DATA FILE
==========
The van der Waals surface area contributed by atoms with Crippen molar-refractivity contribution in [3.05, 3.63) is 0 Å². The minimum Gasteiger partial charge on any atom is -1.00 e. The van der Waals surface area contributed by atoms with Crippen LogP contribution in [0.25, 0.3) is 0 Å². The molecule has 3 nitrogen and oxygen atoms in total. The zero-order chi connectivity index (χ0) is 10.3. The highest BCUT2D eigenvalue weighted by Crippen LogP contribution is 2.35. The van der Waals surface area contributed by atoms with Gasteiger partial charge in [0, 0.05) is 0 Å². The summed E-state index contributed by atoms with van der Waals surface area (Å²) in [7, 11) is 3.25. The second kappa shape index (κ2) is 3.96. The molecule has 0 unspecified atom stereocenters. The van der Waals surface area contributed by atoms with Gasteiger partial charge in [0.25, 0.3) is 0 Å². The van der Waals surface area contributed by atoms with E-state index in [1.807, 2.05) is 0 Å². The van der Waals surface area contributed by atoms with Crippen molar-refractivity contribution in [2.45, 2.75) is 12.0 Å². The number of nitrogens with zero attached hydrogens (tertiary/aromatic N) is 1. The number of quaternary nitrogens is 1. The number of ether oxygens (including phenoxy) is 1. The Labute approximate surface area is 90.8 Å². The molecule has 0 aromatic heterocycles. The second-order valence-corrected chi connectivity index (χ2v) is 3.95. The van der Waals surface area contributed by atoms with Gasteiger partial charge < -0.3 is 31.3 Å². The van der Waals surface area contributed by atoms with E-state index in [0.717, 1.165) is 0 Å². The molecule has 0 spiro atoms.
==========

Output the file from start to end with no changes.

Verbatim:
The van der Waals surface area contributed by atoms with Crippen molar-refractivity contribution in [3.05, 3.63) is 0 Å². The minimum Gasteiger partial charge on any atom is -1.00 e. The van der Waals surface area contributed by atoms with Crippen LogP contribution in [0.25, 0.3) is 0 Å². The molecule has 3 nitrogen and oxygen atoms in total. The zero-order chi connectivity index (χ0) is 10.3. The highest BCUT2D eigenvalue weighted by Crippen LogP contribution is 2.35. The van der Waals surface area contributed by atoms with Gasteiger partial charge in [0, 0.05) is 0 Å². The summed E-state index contributed by atoms with van der Waals surface area (Å²) in [7, 11) is 3.25. The second kappa shape index (κ2) is 3.96. The molecule has 0 unspecified atom stereocenters. The van der Waals surface area contributed by atoms with Gasteiger partial charge in [0.25, 0.3) is 0 Å². The van der Waals surface area contributed by atoms with E-state index in [1.807, 2.05) is 0 Å². The van der Waals surface area contributed by atoms with Crippen molar-refractivity contribution in [2.45, 2.75) is 12.0 Å². The number of nitrogens with zero attached hydrogens (tertiary/aromatic N) is 1. The number of quaternary nitrogens is 1. The number of ether oxygens (including phenoxy) is 1. The Labute approximate surface area is 90.8 Å². The molecule has 0 aromatic heterocycles. The second-order valence-corrected chi connectivity index (χ2v) is 3.95. The van der Waals surface area contributed by atoms with Gasteiger partial charge < -0.3 is 31.3 Å². The van der Waals surface area contributed by atoms with E-state index in [0.717, 1.165) is 0 Å². The molecule has 0 spiro atoms.